Article Review: Elder Falls Related to Chronic Pain

24 09 2010

Magazine: Duke Medicine Health News – February 2010 – Volume 16, No. 2 

Article Title:  “Elder Falls Related to Chronic Pain: Chronic pain may be an overlooked – and important – risk factor for falls in older adults.” 


Researchers studying older adults believe chronic pain plays a strong independent role in the number of falls occasioned.  The study showed that although impaired mobility and history of falling are the strongest precursors of falls, the link between pain and falls is independent of this.  The Maintenance of Balance, Independent Living, Intellect, and Zest in the Elderly (MOBILITY) study was conducted at the College of Nursing and Health Sciences, at the University of Massachusetts – Boston.  Suzanne G. Leville, PhD, RN studied 749 adults, aged +70, to determine if chronic musculoskeletal pain was associated with an increase in falls. Participants reported their daily pain incidences according to a provided scale for 18-months. Pain was evaluated according to location, severity, and interference with daily activities. Researchers discovered a correlation between self-reported pain one month and an increase in the number of falls the next. The pain-fall link was classified into three categories showing muscular weakness and attention distraction which lead to fall rate increase. Older people living with chronic pain not only live with their current level, but also actively avoid more of it. This avoidance appears to create a situation wherein they are more prone to falls due to mental distraction and muscular weakness. After adjusting findings to rule out the potential of fall increase based on pain due to underlying conditions and pain medications contribution, researchers believe pain, itself, was still a strong independent risk factor. More study is needed. 

Four Main Points: 

  1. There is a correlation between pain reported one month and an increase in the number of falls the next.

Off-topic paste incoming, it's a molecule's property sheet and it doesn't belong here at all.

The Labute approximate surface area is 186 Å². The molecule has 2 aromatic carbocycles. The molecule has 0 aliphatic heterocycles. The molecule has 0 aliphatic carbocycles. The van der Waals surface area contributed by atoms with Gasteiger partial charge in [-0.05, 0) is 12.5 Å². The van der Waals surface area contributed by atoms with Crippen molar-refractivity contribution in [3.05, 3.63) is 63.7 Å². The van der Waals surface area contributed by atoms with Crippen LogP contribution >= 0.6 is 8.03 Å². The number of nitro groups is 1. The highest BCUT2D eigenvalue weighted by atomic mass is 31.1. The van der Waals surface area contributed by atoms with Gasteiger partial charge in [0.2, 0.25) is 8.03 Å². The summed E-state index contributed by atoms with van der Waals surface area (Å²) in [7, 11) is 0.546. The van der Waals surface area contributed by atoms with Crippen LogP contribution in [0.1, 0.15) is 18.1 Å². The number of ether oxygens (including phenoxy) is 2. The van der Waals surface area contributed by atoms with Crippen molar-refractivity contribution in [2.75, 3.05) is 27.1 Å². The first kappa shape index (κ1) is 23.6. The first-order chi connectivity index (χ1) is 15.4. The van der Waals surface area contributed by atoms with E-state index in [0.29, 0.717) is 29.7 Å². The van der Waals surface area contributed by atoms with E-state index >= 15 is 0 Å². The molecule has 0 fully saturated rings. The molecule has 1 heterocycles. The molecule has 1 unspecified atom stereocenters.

2. Although impaired mobility and history of falling are predictive of falls, chronic pain cannot be overlooked as an independent contributing factor.
  3. Neuromuscular effects weakness or delayed neuromuscular response to impending fall is a treatable cause because compensating for the pain can lead to unsteadiness and loss of balance.
  4. Chronic pain causes structural and functional changes in the brain that can lead to deceased attention, and poorer executive function[1] resulting in falls.


Learn and Application to Clients and Self: 

Falling and chronic pain can be made easier through body maintenance. The three pain-falls association categories can be worked with to lessen their severity: 

  1. Joint Condition: Osteoarthritis the main contributor. Working with their doctor to create an exercise plan to lessen the severity of osteoarthritis.
  2. Neuromuscular effects leading to muscle weakness caused by lack of exercise due to pain: Create an exercise plan that strengthens the body gradually but evenly so that one part is not overcompensating for the other leading to body imbalance and fall potential.
  3. Chronic pain causing decreased attention: Everyone feels this – when you hurt, you are distracted by the pain and more likely to fall. By increasing body awareness and confidence for the client that if they do feel themselves off balance, they are able to correct the situation, they will feel more in control of their pain and pay more attention in positive prevention rather than paranoid reaction.


[1] Executive Function: The cognitive function responsible for control/regulation of other abilities and behaviors.




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